“I’m Monique, Asha’s mom,” I smiled. “I-I-I,” she sputtered, “I thought you were one of the teachers.” She stared at me like I had two heads belying her slow comprehension that I was not who she thought I was and that, who she imagined would be me, did not look like the real me at all. This woman was the mother of an Indian boy who also attended my daughter’s daycare center. Our children played together every day, but we had not yet met. The look of shock on her face as she realized that I was the same Monique who sent emails to all the parents urging them to confront the staffing issues at our center, the same Dr. W. who worked in the swanky downtown office and, therefore, did not drop-off or pickup my daughter from the center, the same Monique married to the tall white guy that she had, in fact, met before, and the same Monique who was the mother of the white-skinned blonde baby named Asha--- a Hindi word that she no doubt knew to mean hope, would have been comical if I didn’t see it every time I introduced myself to a parent there.
Hi, I’m Mo. I am 32 years old. I am a wife and a mama. I am a chocolate-lover and Harry Potter fanatic. I am an African American. Yes, my husband is white. No, my children are not the same color as me.
How I came to be one of the proportionately few, but growing number of black women married to white men is probably a story about racial assimilation, educational attainment, and social mobility; but it comes down to the day that he, a History Ph.D. working as a statistician at the Census Bureau, brought me a data file from the 1950s. This means nothing to people who don't study statistics; but I am a demographer. One of the true hallmarks of a demographer is that we will do anything for data. I mean anything. And so when he kept lingering around my desk making jokes and asking to see my lifetables, I grew fond of him; he had delivered me microdata after all. And when, at his birthday party, he asked me to go hiking one weekend, I said, "OK." After four months of dating, we moved in together. After a year, we were married in Las Vegas at a wedding chapel with fake flowers and four guests.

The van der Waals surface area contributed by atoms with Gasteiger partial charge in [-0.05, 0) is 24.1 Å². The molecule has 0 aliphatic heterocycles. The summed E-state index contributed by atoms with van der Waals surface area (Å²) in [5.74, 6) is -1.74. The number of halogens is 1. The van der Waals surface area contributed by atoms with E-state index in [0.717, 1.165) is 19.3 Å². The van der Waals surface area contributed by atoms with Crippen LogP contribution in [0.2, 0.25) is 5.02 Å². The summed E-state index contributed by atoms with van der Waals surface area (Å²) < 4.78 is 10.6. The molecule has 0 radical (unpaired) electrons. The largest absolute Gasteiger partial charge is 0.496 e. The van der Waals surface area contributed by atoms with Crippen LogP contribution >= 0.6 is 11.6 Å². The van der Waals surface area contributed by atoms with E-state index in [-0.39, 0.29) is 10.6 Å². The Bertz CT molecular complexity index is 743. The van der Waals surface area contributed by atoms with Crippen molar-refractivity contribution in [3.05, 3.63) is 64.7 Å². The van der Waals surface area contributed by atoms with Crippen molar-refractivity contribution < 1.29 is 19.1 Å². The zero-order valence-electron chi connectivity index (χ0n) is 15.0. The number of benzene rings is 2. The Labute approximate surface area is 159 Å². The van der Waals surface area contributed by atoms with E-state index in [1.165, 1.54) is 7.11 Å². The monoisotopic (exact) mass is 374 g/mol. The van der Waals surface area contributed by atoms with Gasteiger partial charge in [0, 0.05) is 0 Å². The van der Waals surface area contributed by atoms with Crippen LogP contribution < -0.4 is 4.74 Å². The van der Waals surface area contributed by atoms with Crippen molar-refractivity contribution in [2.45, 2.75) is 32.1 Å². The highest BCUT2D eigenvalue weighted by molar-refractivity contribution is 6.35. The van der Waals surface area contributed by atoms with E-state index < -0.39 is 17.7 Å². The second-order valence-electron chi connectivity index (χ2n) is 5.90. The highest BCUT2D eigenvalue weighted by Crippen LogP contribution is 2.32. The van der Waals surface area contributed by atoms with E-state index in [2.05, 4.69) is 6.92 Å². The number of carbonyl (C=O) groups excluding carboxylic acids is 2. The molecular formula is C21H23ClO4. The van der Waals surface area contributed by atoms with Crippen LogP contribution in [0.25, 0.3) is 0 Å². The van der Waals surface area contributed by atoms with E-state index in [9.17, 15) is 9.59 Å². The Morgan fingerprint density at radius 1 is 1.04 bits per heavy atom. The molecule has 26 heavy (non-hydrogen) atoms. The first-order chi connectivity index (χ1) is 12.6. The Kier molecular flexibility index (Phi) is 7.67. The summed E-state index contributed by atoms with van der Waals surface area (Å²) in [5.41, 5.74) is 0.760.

That's the abbreviated version of an already short story. In the years leading up to that day, I had very little interest in marrying a white man. I am black. I expected and wanted to marry a black man. That is how I was taught. I had only dated black men. I kissed one white guy in college after drinking a bottle of wine with him at happy hour. He asked me for a kiss. It was sweet and I think he really liked me, but it was the wrong place for either of us to cross the divide. Even kissing on a major street in Nashville was a big deal, a really big deal.
So what happened to make me consider becoming serious with this guy who happened to be white? Was it really all about some data? No, of course not. What happened is that my attachment to racial homogamy lessened through graduate school where I was the only black person in many of my classes, my friends were all different races and nationalities, and interracial/ethnic marriages were approaching the norm. Every one of my WASP girlfriends was married to a guy who was racially or ethnically different from her. Among social science Ph.D.'s intermarriage just sort of happened. We drank a lot of beer and coffee and spent long hours learning new things. Perhaps somewhere between the beer and the sheets, we discovered that biology is a more powerful force in human behavior than social sanctions.
But being romantically entangled with a white man brought me more attention in the world outside of academia than I had bargained for. We only had a few episodes of negative attention as a childless couple. On one of our first dates, a group of young black men threw ice at us from across the food court in Union Station. I asked them to stop, and they did. Once as we walked to church, a couple of black men said something like "yuck." to us. My husband was confronted by an old white guy at our coworker's wedding. The man called him a warmonger for supporting Lincoln in the Civil War. I guess it does all hinge on the Civil War for racist whites, hence their clinging to the Confederate flag in times of racial inclusion.
Those few encounters were annoying, but they were absolutely nothing compared to the near constant racist experiences we had after the birth of our first child. On the first full day home from the hospital, we stopped at Target to get more diapers. I was standing with Asha in the cart. A Hispanic woman approached me to see the baby. She gushed over how pretty. She asked me whose baby. I told her, “Mine.” Who else would be alone with a 3 day old baby? She blurted out, “Your Baby?!?” Was it really that unbelievable? Apparently so. I’ve lost track of the number of people who have responded to me that way since then, the number of times I’ve been asked if the child I’m with belongs to me. A month ago a woman on the bus asked if I were my kids’ childcare provider. I said, “Yes. I’m also their mother.”